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The group overseeing the delay-plagued Dunedin Hospital rebuild has run up more than $21,400 in fees and expenses for a combined total of 18 days' work.
Figures released by the Ministry of Health cover the Southern Partnership Group's first few months' oversight of the project.
Appointed in September, the group had charged a combined total of 18 days, incurring $16,225 in fees, $4206 in flights and accommodation, and $1021 for taxis, parking and mileage, based on invoices to March 7.
The group has five members, but one of them was not appointed until December.
Chairman Andrew Blair, of Hawkes Bay, said when contacted the group's work would increase as the project progressed.
For now, much activity was under way beneath governance level.
Mr Blair receives $1000 per day, and billed for 8.75 days. Other members get $800 per day, and in one case billed for only 1.84 days.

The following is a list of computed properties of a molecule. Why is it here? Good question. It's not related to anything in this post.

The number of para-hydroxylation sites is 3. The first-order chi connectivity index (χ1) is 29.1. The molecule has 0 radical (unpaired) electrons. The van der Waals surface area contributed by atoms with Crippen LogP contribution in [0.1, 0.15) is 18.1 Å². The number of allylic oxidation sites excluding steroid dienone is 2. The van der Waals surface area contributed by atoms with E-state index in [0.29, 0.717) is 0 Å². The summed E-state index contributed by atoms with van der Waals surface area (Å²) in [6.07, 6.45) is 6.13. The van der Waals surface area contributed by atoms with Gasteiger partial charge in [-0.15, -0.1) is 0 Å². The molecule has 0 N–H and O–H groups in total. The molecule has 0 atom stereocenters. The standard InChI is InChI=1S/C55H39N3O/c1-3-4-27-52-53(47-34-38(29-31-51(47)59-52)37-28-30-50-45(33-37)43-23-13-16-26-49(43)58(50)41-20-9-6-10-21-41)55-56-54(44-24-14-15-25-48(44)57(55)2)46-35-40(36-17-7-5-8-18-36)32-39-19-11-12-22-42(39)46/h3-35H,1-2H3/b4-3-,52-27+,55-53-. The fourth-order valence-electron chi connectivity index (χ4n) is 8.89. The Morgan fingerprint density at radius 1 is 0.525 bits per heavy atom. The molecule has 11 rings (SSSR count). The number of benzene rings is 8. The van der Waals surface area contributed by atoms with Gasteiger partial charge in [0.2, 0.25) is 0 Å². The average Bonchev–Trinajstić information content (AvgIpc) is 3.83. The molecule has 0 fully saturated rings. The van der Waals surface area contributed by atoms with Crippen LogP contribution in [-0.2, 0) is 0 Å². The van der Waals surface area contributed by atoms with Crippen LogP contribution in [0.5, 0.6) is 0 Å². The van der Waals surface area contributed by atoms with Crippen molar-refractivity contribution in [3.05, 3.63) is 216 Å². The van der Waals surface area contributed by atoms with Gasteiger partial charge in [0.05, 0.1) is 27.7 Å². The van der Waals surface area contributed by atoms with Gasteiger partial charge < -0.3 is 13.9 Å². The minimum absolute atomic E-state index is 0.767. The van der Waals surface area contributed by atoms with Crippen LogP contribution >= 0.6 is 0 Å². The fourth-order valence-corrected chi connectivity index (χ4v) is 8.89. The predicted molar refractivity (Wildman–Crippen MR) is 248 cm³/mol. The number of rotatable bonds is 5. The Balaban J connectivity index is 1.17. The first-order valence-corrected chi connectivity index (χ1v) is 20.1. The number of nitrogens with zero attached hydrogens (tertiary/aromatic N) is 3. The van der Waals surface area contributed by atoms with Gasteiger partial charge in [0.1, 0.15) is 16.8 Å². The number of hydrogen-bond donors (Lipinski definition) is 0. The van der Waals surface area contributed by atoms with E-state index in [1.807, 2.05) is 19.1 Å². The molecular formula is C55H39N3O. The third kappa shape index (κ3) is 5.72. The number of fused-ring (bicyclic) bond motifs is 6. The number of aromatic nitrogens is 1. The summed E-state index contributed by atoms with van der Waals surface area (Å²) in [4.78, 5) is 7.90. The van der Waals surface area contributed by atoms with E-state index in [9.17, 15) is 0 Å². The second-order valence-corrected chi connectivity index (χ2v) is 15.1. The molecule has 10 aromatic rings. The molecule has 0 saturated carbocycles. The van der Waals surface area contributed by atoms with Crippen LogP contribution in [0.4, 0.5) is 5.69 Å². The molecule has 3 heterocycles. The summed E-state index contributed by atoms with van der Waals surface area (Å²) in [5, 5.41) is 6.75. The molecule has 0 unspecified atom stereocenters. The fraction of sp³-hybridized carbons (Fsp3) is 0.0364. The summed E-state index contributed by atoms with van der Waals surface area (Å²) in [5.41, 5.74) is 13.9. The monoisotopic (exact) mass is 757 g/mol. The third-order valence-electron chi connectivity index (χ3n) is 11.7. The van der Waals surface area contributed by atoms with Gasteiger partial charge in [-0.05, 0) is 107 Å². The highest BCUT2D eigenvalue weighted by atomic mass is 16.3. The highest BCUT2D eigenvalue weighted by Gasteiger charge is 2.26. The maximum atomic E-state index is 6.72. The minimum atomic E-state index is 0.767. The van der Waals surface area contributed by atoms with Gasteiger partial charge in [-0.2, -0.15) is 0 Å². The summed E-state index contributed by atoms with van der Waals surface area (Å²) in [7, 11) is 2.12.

The group has been charged by Health Minister Jonathan Coleman with speeding up the project, but Mr Blair said he still had ‘‘no options'' to report in that regard.
Speeding up the project carried risk and needed to be carefully considered, but he was aware of community concern about the past delays.
An Australasian consultancy called Sapere Research Group was running sessions with staff and ‘‘stakeholders'' in the region to devise a ‘‘strategic service plan'' for the project.
Health board staff had been assigned work around financial modelling for a new or rebuilt hospital, he said.
Mr Blair said his actual fees would be higher as he had not submitted his February invoices yet.
A report on the Ministry of Health's website about the project says the clinical services building does not meet the standards for electrical wiring and protection of patient treatment areas, nor for infection control and management of dirty laundry, while the Fraser Building needs a new roof.
The planning process was granted $1.6 million last October to last until June this year. More money would be allocated for 2016-17 to cover project costs.
Only one member of the partnership group, Richard Thomson, lives in Otago. The other four live in the North Island.